Legalize the plant and watch the tax money roll in.
For years, this has been a central argument of marijuana legalization advocates. But, as lawmakers in Washington and Colorado are finding out, calculating the economic benefits of legalization may not be that simple.
On one side of the issue are those who believe, much like legalization advocates, that taxation and levy revenues from legal marijuana sales will provide large amounts of much-needed funds to states.
“We all know where the money from nonmedical marijuana sales is currently going,” said a narrator in a pro-legalization commercial in Colorado last year. "It doesn't need to be that way. If we pass Amendment 64, Colorado businesses would profit, and tax revenues would pay for public services and the reconstruction of our schools."
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Congressman Jared Polis (D-Colorado) believes marijuana sales could add up to an additional $100 million in revenues for the state.
“I’ve seen some estimates in the high tens of millions, as much as $100 million for [Colorado],” he said. The congressman added that these additional funds could help make a “substantial dent in needed school improvements, particularly in poorer districts.”
Dale Gieringer, director of the California National Organization for the Reform of Marijuana Laws, feels even more optimistic about the economic benefits of legal marijuana sales. Gieringer estimates that legalizing weed would add up to an additional $1.2 billion in revenues for California alone. His study assumed marijuana would be priced between $280-$420, that all sales would include a traditional sales tax, and that a levy of $50 per ounce would be included. He added that legalization would stimulate an extra $12-$18 billion in new economic activity in his state.
However, not all legislators and economists are on board with this math. Some claim that price competition with the black market and regulation costs will prevent marijuana from being the revenue jackpot many see it as.
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Harvard economics professor Jeffery Miron is a part of this crowd.
“There is a lot of exaggeration about how big the revenue can be,” he said. Miron believes the real reason advocates want to legalize marijuana is “to be allowed to smoke in peace.” He believes supporters of legalization are “nervous about making that argument. They’re afraid that argument won’t win the day, so they have focused in many cases on the revenue side.”
In contrast to Gieringer’s estimates, Miron believes nationwide legalization would result in a total of $6.4 billion in revenues. He believes $4.2 billion in revenue would go to the federal government and $2.1 billion would be spread amongst states.
The inevitable issue of pricing arises when estimating tax revenues from legal marijuana sales. Many assume that if legal, marijuana would be sold at prices similar to current black market rates. Rosalie Pacura, co-director of the RAND Drug Policy Research Center, isn’t so sure about this assumption.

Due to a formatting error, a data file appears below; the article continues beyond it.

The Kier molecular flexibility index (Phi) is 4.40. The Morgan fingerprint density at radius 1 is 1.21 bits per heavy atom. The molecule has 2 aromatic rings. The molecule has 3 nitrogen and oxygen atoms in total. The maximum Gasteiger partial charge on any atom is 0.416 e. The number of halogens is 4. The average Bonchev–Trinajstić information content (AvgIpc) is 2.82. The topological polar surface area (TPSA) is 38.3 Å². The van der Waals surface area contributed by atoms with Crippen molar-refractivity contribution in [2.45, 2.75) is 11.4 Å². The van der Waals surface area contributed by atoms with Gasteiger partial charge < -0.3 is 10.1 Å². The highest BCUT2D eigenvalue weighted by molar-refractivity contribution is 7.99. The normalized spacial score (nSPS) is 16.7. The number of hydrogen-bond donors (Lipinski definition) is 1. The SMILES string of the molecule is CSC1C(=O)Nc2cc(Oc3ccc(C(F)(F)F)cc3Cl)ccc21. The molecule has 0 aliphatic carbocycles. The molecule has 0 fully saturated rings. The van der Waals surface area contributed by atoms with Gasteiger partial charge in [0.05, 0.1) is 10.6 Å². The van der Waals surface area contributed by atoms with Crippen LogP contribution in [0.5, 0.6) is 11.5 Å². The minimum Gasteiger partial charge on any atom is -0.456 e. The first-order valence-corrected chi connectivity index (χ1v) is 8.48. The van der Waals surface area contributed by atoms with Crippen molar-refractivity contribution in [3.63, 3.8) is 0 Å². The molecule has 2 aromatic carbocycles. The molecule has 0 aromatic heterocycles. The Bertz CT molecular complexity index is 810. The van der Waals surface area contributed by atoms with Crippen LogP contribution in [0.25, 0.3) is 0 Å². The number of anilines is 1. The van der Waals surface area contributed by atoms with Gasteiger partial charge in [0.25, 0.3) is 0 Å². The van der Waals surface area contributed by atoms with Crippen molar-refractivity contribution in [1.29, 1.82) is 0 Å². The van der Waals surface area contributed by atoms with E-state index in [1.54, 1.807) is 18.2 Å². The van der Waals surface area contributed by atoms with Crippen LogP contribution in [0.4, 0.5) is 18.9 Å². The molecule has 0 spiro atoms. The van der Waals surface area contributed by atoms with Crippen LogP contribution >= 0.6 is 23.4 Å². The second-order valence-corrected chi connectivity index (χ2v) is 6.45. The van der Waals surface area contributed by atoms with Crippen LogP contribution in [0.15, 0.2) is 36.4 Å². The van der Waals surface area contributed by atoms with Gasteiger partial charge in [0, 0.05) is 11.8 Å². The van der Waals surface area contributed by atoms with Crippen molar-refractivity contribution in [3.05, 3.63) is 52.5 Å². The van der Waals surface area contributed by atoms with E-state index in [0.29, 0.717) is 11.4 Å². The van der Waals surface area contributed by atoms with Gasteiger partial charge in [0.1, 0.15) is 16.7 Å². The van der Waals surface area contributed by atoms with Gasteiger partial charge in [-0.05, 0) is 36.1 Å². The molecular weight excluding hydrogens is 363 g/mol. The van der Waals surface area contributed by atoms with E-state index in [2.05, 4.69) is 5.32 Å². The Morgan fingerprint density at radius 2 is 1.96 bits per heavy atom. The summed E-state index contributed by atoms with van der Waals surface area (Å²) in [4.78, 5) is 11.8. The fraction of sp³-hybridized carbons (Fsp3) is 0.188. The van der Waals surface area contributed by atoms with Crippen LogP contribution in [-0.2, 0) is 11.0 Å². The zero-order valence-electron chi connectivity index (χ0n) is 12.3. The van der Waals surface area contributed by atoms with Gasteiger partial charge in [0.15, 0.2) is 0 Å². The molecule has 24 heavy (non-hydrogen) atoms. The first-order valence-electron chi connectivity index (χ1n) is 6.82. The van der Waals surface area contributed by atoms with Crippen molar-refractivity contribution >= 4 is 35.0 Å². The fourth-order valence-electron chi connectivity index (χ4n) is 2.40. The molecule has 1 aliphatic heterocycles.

“When you go to legalize, you have reduced risk in producing and distributing the drug. That’s a real component of the monetary price of marijuana,” she said. “You have to know more about the structure of the demand curve, which we don’t have any data on because this is black-market; it’s all conjecture,” Pacura added.
As a result of these reduced risks in producing and distributing marijuana, Pacura expects prices in Colorado and Washington to drop by 70-85%.
Pacura also talked about the importance of keeping legal prices competitive with black market prices.
“You want to make sure the black market doesn’t have an advantage over the regulated market,” she said. “Because if it does, then the whole concept fails and people will continue to buy marijuana illegally — so there has to be a price advance for the legal market”
Some are concerned that the cost of regulating legalized recreational use will outweigh tax revenues from sales. Washington congressman Dave Reichart is one of these people.
“I don't think the revenue they raise will be near enough to cover the cost of regulating pot stores,” he told POLITICO. “What I’m hearing from the police chiefs and sheriffs is that this is going to cost us more money to monitor those rules and regulations.”
With some claiming that legalization would provide huge economic benefits while others caution that it would be a financial burden, it’s apparent that much is uncertain about the financial impact of legalized marijuana. After all, states like Colorado and Washington are entering uncharted territory by legalizing the drug.
Colorado estimates that marijuana sales will provide an extra $24 million in tax revenue in 2013. Meanwhile, Washington estimates that by 2017 the legal-marijuana industry will add $567 million in tax revenue. But, black market prices, taxing methods, and demand from the consumer market could affect these figures greatly.
Other states should be paying attention to outcomes in Colorado and Washington, because lawmakers at the national level are calling for revised marijuana legislation as well. Congress members Earl Blumenauer, Ron Paul, Barney Frank, and Rand Paul, to name a few, have all recently spoken in support of revising marijuana legislation.
"There are a lot of young people who do this, and then later on in their twenties they grow up and get married and they quit doing things like this,” Rand Paul told Chris Wallace on "Fox News Sunday." “I don't want to put them in jail and ruin their lives."